But I can say with certainty that most of the Senate Presidents that were changed were changed not exclusively because of the hostility of the Executive but also because of certain problems within the National Assembly. Unless there is a crack in the wall, a lizard cannot enter. So that is really how I look at it not that President Obasanjo was solely responsible. There is no way he could change the leadership unless there were some things internal that created that decision and I can give you two examples.

Please give us
President Obasanjo wanted to remove Senator Anyim but he couldn’t because the Senate stood behind Senator Anyim up till the end. President Obasanjo also wanted to remove Senator Ken Nnamani but he couldn’t because the Senate stood behind him. So those that lost offices lost them largely on account of certain internal conduct or internal activities that compounded the onslaught of the President and made the defence weak to a point where the interest of the President in dividing the National Assembly, the Senate in particular, prevailed unfortunately.

But what really happened to Chuba Okadigbo as Senate President then?
Well, that question requires a seminar but the summary is that the differences between Chuba Okadigbo and Obasanjo started during the campaign for the President. They didn’t start in the Senate, they started right before the campaign. Chuba Okadigbo hailed from Anambra State and Dr Alex Ekwueme one of the Presidential aspirants is also from Anambra State. Obviously being a realistic politician, Chuba Okadigbo wanted to be seen at home as someone who helped a leader from home and Obasanjo wasn’t happy with that because he expected that Chuba being from the political family that Obasanjo adopted, he would have supported him. So that was where the differences started and these differences moved with them right to when they both got to government, one was President and the other as Senator. Do not also forget that Chuba was a very brilliant Senator and sometimes intimidating with his superlative language and very intelligent in the way he approached debates.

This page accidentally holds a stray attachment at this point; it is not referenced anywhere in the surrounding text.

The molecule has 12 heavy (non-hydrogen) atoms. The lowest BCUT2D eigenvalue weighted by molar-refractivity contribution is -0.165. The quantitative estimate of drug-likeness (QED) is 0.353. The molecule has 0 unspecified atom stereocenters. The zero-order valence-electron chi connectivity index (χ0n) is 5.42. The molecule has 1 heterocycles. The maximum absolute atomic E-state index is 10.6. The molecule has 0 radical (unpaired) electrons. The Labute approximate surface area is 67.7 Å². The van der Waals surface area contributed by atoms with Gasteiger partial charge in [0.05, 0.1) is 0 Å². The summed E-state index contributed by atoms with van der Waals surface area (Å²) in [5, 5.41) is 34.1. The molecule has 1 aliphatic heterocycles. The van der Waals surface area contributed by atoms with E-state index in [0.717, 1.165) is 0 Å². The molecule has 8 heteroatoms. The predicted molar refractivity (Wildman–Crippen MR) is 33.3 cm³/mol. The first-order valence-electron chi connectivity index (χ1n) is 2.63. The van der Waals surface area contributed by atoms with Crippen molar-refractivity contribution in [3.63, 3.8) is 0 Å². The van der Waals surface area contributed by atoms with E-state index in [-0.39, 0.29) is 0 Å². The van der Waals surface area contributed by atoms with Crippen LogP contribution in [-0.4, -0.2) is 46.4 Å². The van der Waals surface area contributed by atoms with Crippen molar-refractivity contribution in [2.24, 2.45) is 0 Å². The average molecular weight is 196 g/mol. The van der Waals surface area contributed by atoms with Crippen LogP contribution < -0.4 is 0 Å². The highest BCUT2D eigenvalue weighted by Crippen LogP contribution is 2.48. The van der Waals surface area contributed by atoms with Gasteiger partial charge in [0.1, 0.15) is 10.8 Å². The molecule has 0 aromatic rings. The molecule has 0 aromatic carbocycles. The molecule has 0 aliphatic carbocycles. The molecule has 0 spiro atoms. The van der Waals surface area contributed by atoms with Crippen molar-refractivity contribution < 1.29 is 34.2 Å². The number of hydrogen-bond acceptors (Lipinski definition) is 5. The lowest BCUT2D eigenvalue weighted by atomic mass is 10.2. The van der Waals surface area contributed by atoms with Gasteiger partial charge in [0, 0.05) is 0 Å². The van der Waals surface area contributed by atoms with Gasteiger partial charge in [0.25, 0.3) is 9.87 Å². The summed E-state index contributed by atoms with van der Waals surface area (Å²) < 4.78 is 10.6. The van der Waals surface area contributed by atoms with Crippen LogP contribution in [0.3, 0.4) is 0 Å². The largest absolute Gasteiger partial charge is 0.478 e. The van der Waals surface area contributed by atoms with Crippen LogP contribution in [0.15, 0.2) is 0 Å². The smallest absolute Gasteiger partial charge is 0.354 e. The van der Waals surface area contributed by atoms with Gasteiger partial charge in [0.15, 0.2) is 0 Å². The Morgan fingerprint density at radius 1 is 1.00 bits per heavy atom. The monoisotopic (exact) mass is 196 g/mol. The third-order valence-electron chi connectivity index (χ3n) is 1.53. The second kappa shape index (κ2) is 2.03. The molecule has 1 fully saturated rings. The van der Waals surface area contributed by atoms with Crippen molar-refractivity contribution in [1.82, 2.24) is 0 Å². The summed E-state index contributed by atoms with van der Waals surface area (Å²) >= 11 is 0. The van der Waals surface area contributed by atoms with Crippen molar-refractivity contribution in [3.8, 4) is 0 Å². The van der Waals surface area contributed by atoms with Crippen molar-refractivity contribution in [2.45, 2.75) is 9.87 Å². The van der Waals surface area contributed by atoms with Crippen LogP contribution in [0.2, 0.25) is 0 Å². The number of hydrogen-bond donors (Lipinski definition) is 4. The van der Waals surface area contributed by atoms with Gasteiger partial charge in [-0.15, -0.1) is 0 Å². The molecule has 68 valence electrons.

People like Obasanjo were uncomfortable with such people, so that discomfort tended to create brushes between them once in a while but I think it is a period that scholars have written articles, journalists have written some things and you are likely to find most of these details in my forthcoming book. There you will find some of the things I feel affected Chuba Okadigbo’s presidency and created the end that came out of it.

Talking about the home front, you started with former Vice-President Atiku Abubakar but at what point did the two of you go your different ways?

That is a good question. If you remember during our last interview I told you that all my decisions are governed by analysis. I have gone to school not to ignore what I learnt in school. I went to the University even to become a Professor of political science who I am now because I take the instrument of the power of analytical capacity for analytical objectivity and is actually very helpful in life. When I analyzed the political spectrum and how President Goodluck Jonathan who, in my view, has a better approach to the growth of the nation and the better approach to the time, I approached my friend and leader and told him that I think this time around this is where the road will lead me and I think we can go that way for now and he said he would think about it and I believe he thought about it differently and he said that look, the best way to go is not that way but he chose the different way to go and we all agreed that okay, I can go this way while he goes that way.